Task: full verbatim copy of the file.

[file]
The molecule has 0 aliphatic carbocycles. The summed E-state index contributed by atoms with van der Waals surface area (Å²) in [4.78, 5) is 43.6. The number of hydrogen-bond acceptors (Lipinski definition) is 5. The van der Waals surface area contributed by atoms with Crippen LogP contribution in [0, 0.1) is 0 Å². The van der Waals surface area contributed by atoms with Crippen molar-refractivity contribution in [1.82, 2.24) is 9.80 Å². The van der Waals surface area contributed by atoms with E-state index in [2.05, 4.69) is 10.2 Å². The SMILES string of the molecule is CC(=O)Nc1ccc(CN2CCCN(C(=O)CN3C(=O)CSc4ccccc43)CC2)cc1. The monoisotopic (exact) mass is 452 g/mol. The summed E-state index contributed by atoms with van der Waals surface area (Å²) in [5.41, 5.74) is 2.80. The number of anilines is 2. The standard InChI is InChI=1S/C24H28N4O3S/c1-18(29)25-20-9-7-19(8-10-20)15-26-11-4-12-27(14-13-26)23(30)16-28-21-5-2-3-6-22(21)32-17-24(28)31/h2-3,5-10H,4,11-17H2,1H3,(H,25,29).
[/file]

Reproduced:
The molecule has 0 aliphatic carbocycles. The summed E-state index contributed by atoms with van der Waals surface area (Å²) in [4.78, 5) is 43.6. The number of hydrogen-bond acceptors (Lipinski definition) is 5. The van der Waals surface area contributed by atoms with Crippen LogP contribution in [0, 0.1) is 0 Å². The van der Waals surface area contributed by atoms with Crippen molar-refractivity contribution in [1.82, 2.24) is 9.80 Å². The van der Waals surface area contributed by atoms with E-state index in [2.05, 4.69) is 10.2 Å². The SMILES string of the molecule is CC(=O)Nc1ccc(CN2CCCN(C(=O)CN3C(=O)CSc4ccccc43)CC2)cc1. The monoisotopic (exact) mass is 452 g/mol. The summed E-state index contributed by atoms with van der Waals surface area (Å²) in [5.41, 5.74) is 2.80. The number of anilines is 2. The standard InChI is InChI=1S/C24H28N4O3S/c1-18(29)25-20-9-7-19(8-10-20)15-26-11-4-12-27(14-13-26)23(30)16-28-21-5-2-3-6-22(21)32-17-24(28)31/h2-3,5-10H,4,11-17H2,1H3,(H,25,29).